The second challenge our analysis identified in advance was the uncertainty that a vote to leave would bring in the coming months and beyond as Britain worked with its European allies to create a new relationship. The Prime Minister has given us time as a country to decide what that relationship should be by delaying the decision to trigger the Article 50 procedure until there is a new Prime Minister in place for the autumn.

Only the UK can trigger Article 50, and in my judgement we should only do that when there is a clear view about what new arrangement we are seeking with our European neighbours.

In the meantime, and during the negotiations that will follow, there will be no change to people’s rights to travel and work, and to the way our goods and services are traded, or to the way our economy and financial system is regulated.

However, it is already evident that as a result of Thursday’s decision, some firms are continuing to pause their decisions to invest, or to hire people. As I said before the referendum, this will have an impact on the economy and the public finances – and there will need to be action to address that.

Given the delay in triggering Article 50 and the Prime Minister’s decision to hand over to a successor, it is sensible that decisions on what that action should consist of should wait for the OBR to assess the economy in the autumn, and for the new Prime Minister to be in place.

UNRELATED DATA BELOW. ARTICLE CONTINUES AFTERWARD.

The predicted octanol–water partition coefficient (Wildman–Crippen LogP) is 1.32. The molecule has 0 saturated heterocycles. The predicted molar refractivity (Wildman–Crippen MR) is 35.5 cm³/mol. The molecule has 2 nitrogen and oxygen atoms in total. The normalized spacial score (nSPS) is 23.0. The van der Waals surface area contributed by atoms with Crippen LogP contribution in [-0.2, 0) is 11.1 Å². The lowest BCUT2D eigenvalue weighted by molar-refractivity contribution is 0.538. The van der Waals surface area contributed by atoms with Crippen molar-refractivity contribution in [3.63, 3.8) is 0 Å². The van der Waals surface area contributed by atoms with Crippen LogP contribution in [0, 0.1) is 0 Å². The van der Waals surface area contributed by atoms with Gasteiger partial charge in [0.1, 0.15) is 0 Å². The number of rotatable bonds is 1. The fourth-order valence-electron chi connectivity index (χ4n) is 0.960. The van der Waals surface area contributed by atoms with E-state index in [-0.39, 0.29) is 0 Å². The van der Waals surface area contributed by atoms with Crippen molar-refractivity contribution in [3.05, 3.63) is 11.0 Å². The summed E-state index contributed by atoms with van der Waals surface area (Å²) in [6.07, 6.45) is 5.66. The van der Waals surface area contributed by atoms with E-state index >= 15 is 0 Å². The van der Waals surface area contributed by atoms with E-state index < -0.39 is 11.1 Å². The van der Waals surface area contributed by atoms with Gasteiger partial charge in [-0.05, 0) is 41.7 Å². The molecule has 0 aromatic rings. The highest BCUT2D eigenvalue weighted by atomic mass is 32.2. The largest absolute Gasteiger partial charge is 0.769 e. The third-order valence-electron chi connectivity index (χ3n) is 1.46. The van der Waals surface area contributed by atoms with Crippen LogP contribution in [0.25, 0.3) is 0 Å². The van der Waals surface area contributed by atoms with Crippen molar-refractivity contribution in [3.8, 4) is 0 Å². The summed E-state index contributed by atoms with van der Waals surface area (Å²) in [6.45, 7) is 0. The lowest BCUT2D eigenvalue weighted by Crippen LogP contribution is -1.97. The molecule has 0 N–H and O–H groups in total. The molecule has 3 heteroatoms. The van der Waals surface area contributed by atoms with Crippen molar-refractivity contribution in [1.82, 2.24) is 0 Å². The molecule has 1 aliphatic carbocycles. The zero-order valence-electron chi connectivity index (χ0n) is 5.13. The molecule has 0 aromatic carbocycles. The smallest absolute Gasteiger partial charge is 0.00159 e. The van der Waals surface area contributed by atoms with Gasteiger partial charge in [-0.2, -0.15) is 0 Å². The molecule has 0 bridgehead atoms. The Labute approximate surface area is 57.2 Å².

But no one should doubt our resolve to maintain the fiscal stability we have delivered for this country. To all companies large and small I would say this: the British economy is fundamentally strong, we are highly competitive and we are open for business.

The third and final challenge I spoke of was that of ensuring that Britain was able to agree a long-term economic relationship with the rest of Europe that provided for the best possible terms of trade in goods and services. Together, my colleagues in the government, the Conservative Party and in Parliament will have to determine what those terms should be – and we’ll have to negotiate with our European friends to agree them. I intend to play an active part in that debate – for I want this great trading nation of ours to put in place the strongest possible economic links with our European neighbours, with our close friends in North America and the Commonwealth, and our important partners like China and India.

I do not want Britain to turn its back on Europe or the rest of the world. We must bring unity of spirit and purpose and condemn hatred and division wherever we see it. Britain is an open and tolerant country and I will fight with everything I have to keep it so.